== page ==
My next move was to get the body into the sink which stands in the small private room. By setting the body partially erect against the corner, and getting up into the sink myself, I succeeded in drawing it up. There it was entirely dismembered. It was quickly done, as a work of terrible and desperate necessity. The only instrument used was the knife found by the officers in the tea chest, and which I kept for cutting corks. I made no use of the Turkish knife, as it was called at the trial. That had long been kept on my parlor mantel-piece in Cambridge, as a curious ornament. My daughters frequently cleaned it: hence the marks of oil and whiting found on it. I had lately brought it into Boston to get the silver sheath repaired.
While dismembering the body, a stream of Cochituate was running through the sink, carrying off the blood in a pipe that passed down through the lower laboratory. There must have been a leak in the pipe, for the ceiling below was stained immediately round it.
There was a fire burning in the furnace of the lower laboratory. Littlefield was mistaken in thinking there had never been a fire there. He had probably never kindled one, but I had done it myself several times. I had done it that day for the purpose of making oxygen gas. The head and viscera were put into the furnace that day, and the fuel heaped on. I did not examine at night to see to what degree they were consumed. Some of the extremities, I believe, were put there on that day.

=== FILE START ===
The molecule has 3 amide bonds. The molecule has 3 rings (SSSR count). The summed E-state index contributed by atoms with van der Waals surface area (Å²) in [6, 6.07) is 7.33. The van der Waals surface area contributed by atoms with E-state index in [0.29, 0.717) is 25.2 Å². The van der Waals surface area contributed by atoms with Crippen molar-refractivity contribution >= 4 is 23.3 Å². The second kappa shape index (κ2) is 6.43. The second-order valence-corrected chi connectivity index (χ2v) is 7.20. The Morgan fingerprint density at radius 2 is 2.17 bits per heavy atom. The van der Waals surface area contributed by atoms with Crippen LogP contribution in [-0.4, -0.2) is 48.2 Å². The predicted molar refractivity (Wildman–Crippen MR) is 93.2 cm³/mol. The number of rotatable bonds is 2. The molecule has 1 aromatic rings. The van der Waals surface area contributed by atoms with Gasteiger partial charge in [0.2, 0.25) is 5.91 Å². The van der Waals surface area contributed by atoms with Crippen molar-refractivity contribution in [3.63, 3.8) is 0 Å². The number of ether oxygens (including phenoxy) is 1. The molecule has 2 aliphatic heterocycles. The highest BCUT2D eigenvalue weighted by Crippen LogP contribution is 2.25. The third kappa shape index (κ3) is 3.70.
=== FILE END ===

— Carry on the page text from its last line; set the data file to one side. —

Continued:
The pelvis and some of the limbs, perhaps all, were under the lid of the lecture-room table in what is called the well, -- a deep sink lined with lead. A stream of Cochituate was turned into it, and kept running through it all Friday night. The thorax was put into a similar well in the lower laboratory, which I filled with water, and threw in a quantity of potash which I found there. This disposition of the remains was not changed till after the visit of the officers on Monday.
When the body had been thus all disposed of, I cleared away all traces of what had been done. I took up the stick with which the fatal blow had been struck. It proved to be the stump of a large grape vine, say two inches in diameter, and two feet long. It was one of two or more pieces which I carried in from Cambridge long before, for the purpose of showing the effect of certain chemical fluids in coloring wood, by being absorbed into the pores. The grape vine, being a very porous wood, was well suited to this purpose. Another longer stick had been used as intended, and exhibited to the students. This one had not been used. I put it into the fire.